Friday, May 8, 2015

Some Thoughts on Musical Improvisation

I had to make a conscious effort to learn Irish music.  I had to initiate the conversation with it - as an art form not as a folk art.  I've only just begun this endeavor, really.  On the one hand it's a very specific medium with a very deep well of collective human consciousness at its core.  On a lighter note, Irish music has served as a gateway toward the act of simply playing notes on an instrument, which is something I might never have done without it.

The music I've always been drawn to as a listener is improvisational music.  There is some improvisation - AKA "self expression" - to be found in Irish music, but traditionally it stays within a fairly confined melodic structure.  The kind of improv I'm talking about is of a more open, unstructured variety.

The on-demand commercialized way we hear and consume music - on our smart phones, on Spotify, in a TV show, or movie or advertisement - is a recent phenomenon.  The music that makes it to the top of these queues is the stuff that's the easiest to digest; dumbed down to a point of easy comprehension for those needing to be impressed and entertained.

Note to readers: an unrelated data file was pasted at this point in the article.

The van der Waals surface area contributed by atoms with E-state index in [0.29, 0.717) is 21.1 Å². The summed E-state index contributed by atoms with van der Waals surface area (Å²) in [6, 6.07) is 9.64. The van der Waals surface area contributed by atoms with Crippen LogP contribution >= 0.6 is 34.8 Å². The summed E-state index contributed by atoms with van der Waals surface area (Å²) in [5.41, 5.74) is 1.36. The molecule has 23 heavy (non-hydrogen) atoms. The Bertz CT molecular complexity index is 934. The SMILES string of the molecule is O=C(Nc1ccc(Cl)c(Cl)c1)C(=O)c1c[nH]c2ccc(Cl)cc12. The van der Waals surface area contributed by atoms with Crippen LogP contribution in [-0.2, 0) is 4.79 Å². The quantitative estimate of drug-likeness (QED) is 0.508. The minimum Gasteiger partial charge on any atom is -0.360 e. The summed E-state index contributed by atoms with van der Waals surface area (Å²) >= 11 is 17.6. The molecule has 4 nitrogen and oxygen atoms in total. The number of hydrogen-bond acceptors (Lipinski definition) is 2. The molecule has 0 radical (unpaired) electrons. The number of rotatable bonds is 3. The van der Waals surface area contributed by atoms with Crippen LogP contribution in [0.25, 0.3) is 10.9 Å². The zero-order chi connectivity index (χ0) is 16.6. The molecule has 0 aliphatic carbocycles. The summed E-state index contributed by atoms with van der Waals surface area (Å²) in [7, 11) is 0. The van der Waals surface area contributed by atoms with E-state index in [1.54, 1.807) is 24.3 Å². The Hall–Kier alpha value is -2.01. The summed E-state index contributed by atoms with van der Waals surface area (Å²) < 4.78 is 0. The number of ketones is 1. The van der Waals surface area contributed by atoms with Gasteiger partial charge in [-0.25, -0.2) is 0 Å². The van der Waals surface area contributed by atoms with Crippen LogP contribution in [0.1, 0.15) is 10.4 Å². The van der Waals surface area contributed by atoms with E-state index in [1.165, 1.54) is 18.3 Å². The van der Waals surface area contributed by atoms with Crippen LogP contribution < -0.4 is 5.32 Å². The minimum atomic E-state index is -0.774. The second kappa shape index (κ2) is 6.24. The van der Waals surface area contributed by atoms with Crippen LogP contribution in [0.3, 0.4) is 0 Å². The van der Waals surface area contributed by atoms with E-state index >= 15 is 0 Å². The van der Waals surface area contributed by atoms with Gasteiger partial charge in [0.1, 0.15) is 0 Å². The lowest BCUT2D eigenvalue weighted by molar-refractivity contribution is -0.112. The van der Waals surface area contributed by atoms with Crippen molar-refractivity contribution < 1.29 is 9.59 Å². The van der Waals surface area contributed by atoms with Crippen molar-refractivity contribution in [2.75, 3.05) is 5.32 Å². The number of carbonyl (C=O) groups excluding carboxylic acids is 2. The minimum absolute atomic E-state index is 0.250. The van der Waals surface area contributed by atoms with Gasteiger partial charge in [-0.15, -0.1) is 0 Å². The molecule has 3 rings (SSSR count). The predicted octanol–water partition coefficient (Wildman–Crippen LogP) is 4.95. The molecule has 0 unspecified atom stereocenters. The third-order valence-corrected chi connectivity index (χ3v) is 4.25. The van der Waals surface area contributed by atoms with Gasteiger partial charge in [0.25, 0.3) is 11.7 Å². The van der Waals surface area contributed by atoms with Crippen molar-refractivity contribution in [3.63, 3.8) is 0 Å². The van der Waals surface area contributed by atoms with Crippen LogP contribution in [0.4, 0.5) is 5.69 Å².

It used to be that the only music anyone ever heard was made live on the spot.  I want to get back to that earlier connection, that closeness, that people had with music.  And when you think about it , improvised music had to have been the first type of music.  It wasn't analyzed or codified until long after it was created.

Improvised music is free -- free of the restrictions of style, idiom or prescription.  Anyone can do it without even thinking about it, but I kinda want to study it, which is why I might start taking some lessons on improvisation.

In the meantime, bang on a can / pluck a string.  See what notes and tones want to be heard today.

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